It’s after the third cup that I really achieve lift-off. To start with, I see a spectacular galaxy of moving, brightly coloured geometric shapes, which gives way to images of exotic jungle plants growing and sprouting new leaves. But these disappear if I open my eyes, which I do when I hear Moira move over to help Jess, the Australian charity worker who is bent double beside me at the other end of the sofa.
Moira kneels down in front of Jess and whispers: ‘You are carrying a great sadness.’ She then rises to her feet and blows smoke from a hand-rolled cigarette through her cupped hands and on to the top of Jess’s head. Instantaneously, Jess vomits into her bucket and begins to sob. ‘That’s good,’ says Moira. ‘Let the sadness out.’ After a while, Jess stops crying audibly, brings her feet up onto the sofa and goes quiet.
I close my eyes again and soon the visions give way to a strange, profound feeling — as if I am teetering on the edge of an abyss within myself. Below, madness awaits. Fortunately, I am still lucid enough to know that going insane would be a very bad thing indeed and so resolve to avoid that fate by focusing on happy thoughts with laser-like intensity.
This, rather soppily, leads me to think about my mother. I’m not usually given to sentimentality, but I begin to consider how much she loves me and how every-thing I have, I owe to her. But then I start to worry: maybe the reason I haven’t yet found a nice girl to settle down with is partly because of the strength of that relationship. Perhaps I expect too much? No, I tell myself, one day, I’ll find The One, and we’ll be able to make our own children feel as loved as I did growing up. This seems to do the trick, and I allow myself to bask in a feeling of contentment.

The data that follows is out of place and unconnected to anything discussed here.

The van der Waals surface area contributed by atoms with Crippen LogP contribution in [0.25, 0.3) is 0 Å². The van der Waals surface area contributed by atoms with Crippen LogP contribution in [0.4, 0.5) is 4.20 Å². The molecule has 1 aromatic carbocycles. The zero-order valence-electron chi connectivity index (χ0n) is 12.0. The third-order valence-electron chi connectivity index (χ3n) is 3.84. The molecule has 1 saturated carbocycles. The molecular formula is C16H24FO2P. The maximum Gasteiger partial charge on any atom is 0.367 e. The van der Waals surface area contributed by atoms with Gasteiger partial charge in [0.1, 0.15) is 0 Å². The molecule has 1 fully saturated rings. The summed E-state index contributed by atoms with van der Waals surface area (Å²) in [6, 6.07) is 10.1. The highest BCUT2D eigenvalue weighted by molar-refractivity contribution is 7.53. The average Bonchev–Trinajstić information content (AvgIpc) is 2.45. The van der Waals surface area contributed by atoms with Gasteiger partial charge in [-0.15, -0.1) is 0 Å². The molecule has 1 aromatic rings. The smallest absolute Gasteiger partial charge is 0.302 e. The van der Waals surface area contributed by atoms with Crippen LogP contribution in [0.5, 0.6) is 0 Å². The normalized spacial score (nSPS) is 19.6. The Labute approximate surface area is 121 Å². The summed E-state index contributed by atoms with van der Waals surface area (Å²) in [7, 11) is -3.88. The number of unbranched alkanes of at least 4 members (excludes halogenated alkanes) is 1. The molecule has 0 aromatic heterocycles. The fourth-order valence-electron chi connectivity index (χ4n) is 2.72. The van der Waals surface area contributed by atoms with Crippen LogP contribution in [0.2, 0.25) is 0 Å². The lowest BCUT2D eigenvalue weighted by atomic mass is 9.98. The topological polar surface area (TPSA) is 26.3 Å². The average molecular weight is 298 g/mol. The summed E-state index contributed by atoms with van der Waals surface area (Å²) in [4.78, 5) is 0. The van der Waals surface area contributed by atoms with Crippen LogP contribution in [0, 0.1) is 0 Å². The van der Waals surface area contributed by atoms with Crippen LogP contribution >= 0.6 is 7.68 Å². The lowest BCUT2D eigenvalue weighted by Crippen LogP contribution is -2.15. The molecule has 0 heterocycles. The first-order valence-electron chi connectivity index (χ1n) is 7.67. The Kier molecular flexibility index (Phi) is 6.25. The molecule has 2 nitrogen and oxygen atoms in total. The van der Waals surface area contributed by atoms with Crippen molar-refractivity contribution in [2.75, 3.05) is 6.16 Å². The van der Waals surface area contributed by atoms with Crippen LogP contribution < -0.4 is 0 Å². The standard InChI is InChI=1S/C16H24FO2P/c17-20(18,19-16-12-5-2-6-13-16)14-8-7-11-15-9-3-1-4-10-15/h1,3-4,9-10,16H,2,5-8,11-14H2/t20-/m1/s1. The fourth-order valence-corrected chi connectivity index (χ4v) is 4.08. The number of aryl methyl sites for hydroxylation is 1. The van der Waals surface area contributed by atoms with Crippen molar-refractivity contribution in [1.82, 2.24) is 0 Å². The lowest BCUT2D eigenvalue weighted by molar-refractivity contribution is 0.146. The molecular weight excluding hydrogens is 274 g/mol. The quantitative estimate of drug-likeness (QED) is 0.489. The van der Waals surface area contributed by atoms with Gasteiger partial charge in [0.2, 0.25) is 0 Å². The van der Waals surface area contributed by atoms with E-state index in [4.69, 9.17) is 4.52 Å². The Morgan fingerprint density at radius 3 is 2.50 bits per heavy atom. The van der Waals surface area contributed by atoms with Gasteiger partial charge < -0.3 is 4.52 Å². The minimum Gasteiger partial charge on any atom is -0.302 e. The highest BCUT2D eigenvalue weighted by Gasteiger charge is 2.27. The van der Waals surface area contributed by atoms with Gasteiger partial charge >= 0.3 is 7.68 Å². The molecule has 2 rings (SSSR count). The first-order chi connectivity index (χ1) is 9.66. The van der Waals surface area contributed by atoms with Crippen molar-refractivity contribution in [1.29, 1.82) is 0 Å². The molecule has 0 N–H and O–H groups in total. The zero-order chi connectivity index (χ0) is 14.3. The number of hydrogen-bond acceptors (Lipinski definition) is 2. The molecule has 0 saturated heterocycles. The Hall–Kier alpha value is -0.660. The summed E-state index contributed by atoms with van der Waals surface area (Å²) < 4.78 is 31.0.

Eventually, as the effects start to wear off and I sense my grip on sanity becoming a little firmer, people feel ready to discuss their individual experiences. Jess says that she met Mother Ayahuasca herself and, overall, felt positive about the experience — even if, at one stage, it was as though she could feel the sum total of ‘all the sadness in the world’.
No one knows what time it is, but once mobile phones are retrieved and switched back on there is some surprise that it’s almost 5 a.m. — nine hours after we first arrived. Blankets and mattresses have been laid out on the floor to accommodate anyone who wants to sleep at the house, but most are keen for their own beds, and cabs are called.
As Adam leads the group into the garden to pour the contents of the sick buckets into a hole, my phone signals the arrival of an Uber. And somewhat gratefully, I begin the next leg of my journey back to reality.
Some names have been changed.